The Reel Deal

ChloeChloe Collins keeps Sidewalk rolling through its 17th year as one of America’s favorite film festivals.

Written by Lindsey Lowe Osborne

Photo by Beau Gustafson

It might surprise you that the last movie Chloe Cook Collins, executive director of Sidewalk Film Festival, saw was not an indie film slated for festival success, but Cinderella (she saw it with her 8-year-old daughter, Clea.) And it might also surprise you that Collins’s first experience with film was “the classic children’s movie” 9 to 5. “Seriously, that was my first exposure to film. Dolly Parton made a big impression,” she says. “I have loved going to the movies ever since.”

While she’s always loved it, she didn’t actually begin working in the film industry until 2009, when she secured the role of executive director of Sidewalk. She’d graduated from Auburn University with a degree in communications in 2000 and then spent nine years working in marketing, public relations, and event planning. So she didn’t interview for the position with much film experience in her back pocket—but something about her must have seemed right. “I interviewed for this job at the insistence of a dear friend and professional mentor, Gail Vaughan, and honestly couldn’t believe the board offered me the job several weeks (and multiple interviews) later,” she says.

Nonetheless, Collins has shone in her role. Sidewalk celebrates its 17th year this year, and she’s played a key role in its continued success. Sidewalk is the city’s largest festival, with some 10,000 attendees, 200 films, 12–15 venues, and eight to 12 parties, all in two and a half days and with only two full–time employees. And each year seems better than the last—it’s one of the most revered film festivals in the country. Last November, Sidewalk was named on MovieMaker Magazine’s list of “The Top 25 Coolest Film Festivals in the World,” and in February of 2014, USA Today said Sidewalk was one of the “Top Ten Places For a Fabulous Film Festival.” “Sidewalk plays a significant role in shaping the image of the city,” Collins says. “It brings a wide variety of people together in a way that I’ve never experienced before—a true cross section of the city that is beautiful and spirited and ultimately willing to work together to make Birmingham (and the South in general) look good.”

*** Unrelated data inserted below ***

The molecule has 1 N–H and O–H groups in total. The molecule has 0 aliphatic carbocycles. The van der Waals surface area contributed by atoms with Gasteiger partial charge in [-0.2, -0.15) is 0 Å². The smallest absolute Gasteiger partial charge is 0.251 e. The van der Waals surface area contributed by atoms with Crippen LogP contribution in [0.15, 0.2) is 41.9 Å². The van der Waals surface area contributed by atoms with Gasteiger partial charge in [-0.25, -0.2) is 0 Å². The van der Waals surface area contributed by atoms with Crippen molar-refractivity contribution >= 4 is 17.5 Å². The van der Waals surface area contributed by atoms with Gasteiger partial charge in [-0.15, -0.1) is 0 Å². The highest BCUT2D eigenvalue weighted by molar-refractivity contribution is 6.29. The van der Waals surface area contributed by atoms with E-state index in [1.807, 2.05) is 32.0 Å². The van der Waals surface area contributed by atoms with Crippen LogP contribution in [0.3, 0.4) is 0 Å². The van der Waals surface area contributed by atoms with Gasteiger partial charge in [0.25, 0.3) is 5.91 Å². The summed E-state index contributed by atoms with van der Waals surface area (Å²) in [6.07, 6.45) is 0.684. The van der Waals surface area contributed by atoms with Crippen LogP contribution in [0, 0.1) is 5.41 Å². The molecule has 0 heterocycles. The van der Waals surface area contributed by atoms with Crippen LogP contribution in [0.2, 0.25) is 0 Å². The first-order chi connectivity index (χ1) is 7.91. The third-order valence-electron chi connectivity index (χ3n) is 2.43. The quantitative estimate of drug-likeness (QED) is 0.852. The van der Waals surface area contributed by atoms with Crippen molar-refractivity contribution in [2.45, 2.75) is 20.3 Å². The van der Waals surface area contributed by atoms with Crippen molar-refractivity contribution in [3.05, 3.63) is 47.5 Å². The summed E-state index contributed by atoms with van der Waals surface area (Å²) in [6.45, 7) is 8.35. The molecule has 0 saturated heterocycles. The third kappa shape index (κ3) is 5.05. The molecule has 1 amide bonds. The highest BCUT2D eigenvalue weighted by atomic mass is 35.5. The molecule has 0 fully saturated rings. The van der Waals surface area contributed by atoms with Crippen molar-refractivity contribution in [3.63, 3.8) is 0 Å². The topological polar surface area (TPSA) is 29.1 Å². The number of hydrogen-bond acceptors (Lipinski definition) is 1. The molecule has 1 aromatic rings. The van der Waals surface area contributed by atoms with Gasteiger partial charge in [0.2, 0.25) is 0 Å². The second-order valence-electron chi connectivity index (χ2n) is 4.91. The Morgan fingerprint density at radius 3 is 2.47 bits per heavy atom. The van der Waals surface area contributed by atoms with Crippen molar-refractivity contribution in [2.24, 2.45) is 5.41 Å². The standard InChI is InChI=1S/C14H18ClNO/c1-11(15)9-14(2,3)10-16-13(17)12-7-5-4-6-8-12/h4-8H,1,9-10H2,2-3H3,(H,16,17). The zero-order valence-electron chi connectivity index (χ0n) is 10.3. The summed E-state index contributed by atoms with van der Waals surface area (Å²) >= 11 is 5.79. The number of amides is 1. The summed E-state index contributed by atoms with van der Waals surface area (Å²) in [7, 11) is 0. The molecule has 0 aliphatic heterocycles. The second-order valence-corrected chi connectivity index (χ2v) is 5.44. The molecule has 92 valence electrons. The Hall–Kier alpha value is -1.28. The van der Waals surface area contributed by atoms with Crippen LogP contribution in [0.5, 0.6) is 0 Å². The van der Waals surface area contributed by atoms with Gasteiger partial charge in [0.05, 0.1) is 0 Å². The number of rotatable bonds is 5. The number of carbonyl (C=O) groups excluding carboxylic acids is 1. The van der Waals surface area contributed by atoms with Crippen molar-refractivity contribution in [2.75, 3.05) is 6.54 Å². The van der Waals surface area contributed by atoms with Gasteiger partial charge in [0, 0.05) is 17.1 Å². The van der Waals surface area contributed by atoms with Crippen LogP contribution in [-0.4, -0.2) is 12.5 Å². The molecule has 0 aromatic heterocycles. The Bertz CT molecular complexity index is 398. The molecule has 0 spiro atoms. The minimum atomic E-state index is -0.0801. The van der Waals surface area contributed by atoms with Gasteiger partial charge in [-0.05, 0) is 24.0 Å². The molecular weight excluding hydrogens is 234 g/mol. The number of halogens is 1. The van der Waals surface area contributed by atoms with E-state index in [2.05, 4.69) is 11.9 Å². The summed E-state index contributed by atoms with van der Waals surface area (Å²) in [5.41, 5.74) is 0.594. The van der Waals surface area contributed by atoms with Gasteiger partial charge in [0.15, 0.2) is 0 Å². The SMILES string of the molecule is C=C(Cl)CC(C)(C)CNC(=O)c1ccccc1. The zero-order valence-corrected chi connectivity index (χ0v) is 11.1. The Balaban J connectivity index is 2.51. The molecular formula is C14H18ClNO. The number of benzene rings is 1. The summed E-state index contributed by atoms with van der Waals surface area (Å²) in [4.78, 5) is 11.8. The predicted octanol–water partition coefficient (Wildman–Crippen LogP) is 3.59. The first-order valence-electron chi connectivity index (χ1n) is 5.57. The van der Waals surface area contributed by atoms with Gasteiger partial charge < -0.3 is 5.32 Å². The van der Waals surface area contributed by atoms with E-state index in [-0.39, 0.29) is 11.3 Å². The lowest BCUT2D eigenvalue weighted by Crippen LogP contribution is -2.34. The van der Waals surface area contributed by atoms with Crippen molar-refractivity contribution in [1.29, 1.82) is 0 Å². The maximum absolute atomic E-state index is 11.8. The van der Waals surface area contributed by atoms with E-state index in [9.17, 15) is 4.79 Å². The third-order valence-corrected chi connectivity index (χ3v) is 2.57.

And Collins is the woman heading it all up. Between logistics and funding, volunteers and bookkeeping, it’s a big load, but Collins says it’s worth it. “With a full-time staff of only two and a team of 500+ volunteers, you are forced to work harder, be more resourceful, and put faith in people,” she says. “The challenges of this job are probably obvious: as a small arts nonprofit, we are constantly working to raise more money and cut expenses while improving our programmatic offerings and events. The rewards might not be as obvious, but they are overwhelming. I work with some of the most creative, generous, community-minded people, and that is by far the best part of the job.”

How does she do it? Well, in part, she’s a chameleon, always changing roles. “I wear many, many hats,” she says. “I write grants, sell sponsorships, manage marketing, public relations, and internal communications, develop new program ideas, and of course, the general day-to-day operational tasks like board interactions, staffing, bookkeeping, etc.” She’s also part dreamer, which helps her keep the whole thing not just in motion, but moving forward. These days, she’s dreaming of opening up an art house theatre under the Sidewalk name, which would give Sidewalk a year-round brick and mortar presence in the city. And while she may still be learning the craft of balancing, she’s able to gift grace to herself as she does. “Several years ago I read Gretchen Rubin’s book The Happiness Project, and she shares a story about her need for ‘gold stars’ and how that need complicates her relationships and impacts her happiness,” Collins says. “She comes to the conclusion that she should do things for herself (not for outside recognition). This resonated with me in an unexpected way, and I’ve since tried to follow her guideline, so that the actions I take are right for me and not tied to an expectation of praise or reward.”

And what lights that fire—what urges her to continue on when the path seems unclear—is the fact that she really believes in what she’s doing, both for the sake of film and for the sake of our city. “As a young person, I never imagined living my adulthood out in Birmingham (or anywhere in Alabama), but I moved here after college for my first job and damn am I glad that I did,” she says. “I love Birmingham. One of my favorite aspects of living in Birmingham is the whole idea of a ‘little big city.’ We have world-class restaurants, an ever growing arts and music scene, fantastic green spaces, and—and this is huge—you can get involved in the community so easily. If you want to make an impact on some aspect of the city (arts, education, the environment, whatever) you can do it whether you are a teenager, young professional, or retiree. It is easy to get plugged into things here, to find the pulse of something and quickly find a way to make your mark.”

There’s no doubt that Chloe Collins has done just that.

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